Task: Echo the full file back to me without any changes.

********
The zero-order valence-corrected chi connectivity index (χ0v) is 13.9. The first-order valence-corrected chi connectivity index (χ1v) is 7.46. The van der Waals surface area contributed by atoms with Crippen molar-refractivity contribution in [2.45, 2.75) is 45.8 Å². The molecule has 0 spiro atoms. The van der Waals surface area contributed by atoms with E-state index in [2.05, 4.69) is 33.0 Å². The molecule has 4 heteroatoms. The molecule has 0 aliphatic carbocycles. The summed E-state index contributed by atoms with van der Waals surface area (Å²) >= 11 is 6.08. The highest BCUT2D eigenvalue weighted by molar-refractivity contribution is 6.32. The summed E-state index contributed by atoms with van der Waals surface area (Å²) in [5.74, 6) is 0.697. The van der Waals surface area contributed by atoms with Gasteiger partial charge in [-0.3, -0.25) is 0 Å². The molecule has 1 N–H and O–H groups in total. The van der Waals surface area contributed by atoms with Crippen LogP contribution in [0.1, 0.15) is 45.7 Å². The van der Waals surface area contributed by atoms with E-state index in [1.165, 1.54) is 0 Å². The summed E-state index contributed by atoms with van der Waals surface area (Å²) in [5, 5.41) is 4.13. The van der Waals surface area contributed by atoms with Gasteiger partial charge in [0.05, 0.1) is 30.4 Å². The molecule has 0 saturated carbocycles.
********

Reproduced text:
The zero-order valence-corrected chi connectivity index (χ0v) is 13.9. The first-order valence-corrected chi connectivity index (χ1v) is 7.46. The van der Waals surface area contributed by atoms with Crippen molar-refractivity contribution in [2.45, 2.75) is 45.8 Å². The molecule has 0 spiro atoms. The van der Waals surface area contributed by atoms with E-state index in [2.05, 4.69) is 33.0 Å². The molecule has 4 heteroatoms. The molecule has 0 aliphatic carbocycles. The summed E-state index contributed by atoms with van der Waals surface area (Å²) >= 11 is 6.08. The highest BCUT2D eigenvalue weighted by molar-refractivity contribution is 6.32. The summed E-state index contributed by atoms with van der Waals surface area (Å²) in [5.74, 6) is 0.697. The van der Waals surface area contributed by atoms with Gasteiger partial charge in [-0.3, -0.25) is 0 Å². The molecule has 1 N–H and O–H groups in total. The van der Waals surface area contributed by atoms with Crippen LogP contribution in [0.1, 0.15) is 45.7 Å². The van der Waals surface area contributed by atoms with E-state index in [1.165, 1.54) is 0 Å². The summed E-state index contributed by atoms with van der Waals surface area (Å²) in [5, 5.41) is 4.13. The van der Waals surface area contributed by atoms with Gasteiger partial charge in [0.05, 0.1) is 30.4 Å². The molecule has 0 saturated carbocycles.